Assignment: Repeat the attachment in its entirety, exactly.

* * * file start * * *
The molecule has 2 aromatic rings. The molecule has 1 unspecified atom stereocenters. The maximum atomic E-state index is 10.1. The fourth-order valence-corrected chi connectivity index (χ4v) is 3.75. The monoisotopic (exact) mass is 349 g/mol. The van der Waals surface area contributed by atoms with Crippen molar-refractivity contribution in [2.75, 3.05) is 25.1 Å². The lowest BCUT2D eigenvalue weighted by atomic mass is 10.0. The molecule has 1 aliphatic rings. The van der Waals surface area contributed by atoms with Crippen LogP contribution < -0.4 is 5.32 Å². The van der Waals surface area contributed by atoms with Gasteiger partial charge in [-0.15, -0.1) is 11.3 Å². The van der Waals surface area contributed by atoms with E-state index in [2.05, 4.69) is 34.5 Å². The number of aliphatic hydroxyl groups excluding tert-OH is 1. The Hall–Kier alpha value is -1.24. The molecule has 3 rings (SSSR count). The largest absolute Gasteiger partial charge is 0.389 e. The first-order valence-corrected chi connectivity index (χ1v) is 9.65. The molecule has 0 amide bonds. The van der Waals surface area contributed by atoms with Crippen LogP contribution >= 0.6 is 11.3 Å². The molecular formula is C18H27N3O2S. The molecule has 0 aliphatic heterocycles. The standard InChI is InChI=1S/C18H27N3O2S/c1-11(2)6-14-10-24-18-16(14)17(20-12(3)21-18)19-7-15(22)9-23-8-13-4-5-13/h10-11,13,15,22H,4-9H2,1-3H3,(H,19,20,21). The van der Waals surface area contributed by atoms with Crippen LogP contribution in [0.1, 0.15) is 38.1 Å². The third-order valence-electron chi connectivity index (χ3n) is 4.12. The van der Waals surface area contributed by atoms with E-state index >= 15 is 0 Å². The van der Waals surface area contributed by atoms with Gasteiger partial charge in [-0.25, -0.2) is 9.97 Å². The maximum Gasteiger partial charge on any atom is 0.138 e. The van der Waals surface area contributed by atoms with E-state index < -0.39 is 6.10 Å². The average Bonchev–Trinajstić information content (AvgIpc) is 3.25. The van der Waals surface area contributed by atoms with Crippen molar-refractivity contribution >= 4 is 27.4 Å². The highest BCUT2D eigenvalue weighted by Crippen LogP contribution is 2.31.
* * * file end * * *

The molecule has 2 aromatic rings. The molecule has 1 unspecified atom stereocenters. The maximum atomic E-state index is 10.1. The fourth-order valence-corrected chi connectivity index (χ4v) is 3.75. The monoisotopic (exact) mass is 349 g/mol. The van der Waals surface area contributed by atoms with Crippen molar-refractivity contribution in [2.75, 3.05) is 25.1 Å². The lowest BCUT2D eigenvalue weighted by atomic mass is 10.0. The molecule has 1 aliphatic rings. The van der Waals surface area contributed by atoms with Crippen LogP contribution < -0.4 is 5.32 Å². The van der Waals surface area contributed by atoms with Gasteiger partial charge in [-0.15, -0.1) is 11.3 Å². The van der Waals surface area contributed by atoms with E-state index in [2.05, 4.69) is 34.5 Å². The number of aliphatic hydroxyl groups excluding tert-OH is 1. The Hall–Kier alpha value is -1.24. The molecule has 3 rings (SSSR count). The largest absolute Gasteiger partial charge is 0.389 e. The first-order valence-corrected chi connectivity index (χ1v) is 9.65. The molecule has 0 amide bonds. The van der Waals surface area contributed by atoms with Crippen LogP contribution >= 0.6 is 11.3 Å². The molecular formula is C18H27N3O2S. The molecule has 0 aliphatic heterocycles. The standard InChI is InChI=1S/C18H27N3O2S/c1-11(2)6-14-10-24-18-16(14)17(20-12(3)21-18)19-7-15(22)9-23-8-13-4-5-13/h10-11,13,15,22H,4-9H2,1-3H3,(H,19,20,21). The van der Waals surface area contributed by atoms with Crippen LogP contribution in [0.1, 0.15) is 38.1 Å². The third-order valence-electron chi connectivity index (χ3n) is 4.12. The van der Waals surface area contributed by atoms with E-state index >= 15 is 0 Å². The van der Waals surface area contributed by atoms with Gasteiger partial charge in [-0.25, -0.2) is 9.97 Å². The maximum Gasteiger partial charge on any atom is 0.138 e. The van der Waals surface area contributed by atoms with E-state index < -0.39 is 6.10 Å². The average Bonchev–Trinajstić information content (AvgIpc) is 3.25. The van der Waals surface area contributed by atoms with Crippen molar-refractivity contribution >= 4 is 27.4 Å². The highest BCUT2D eigenvalue weighted by Crippen LogP contribution is 2.31.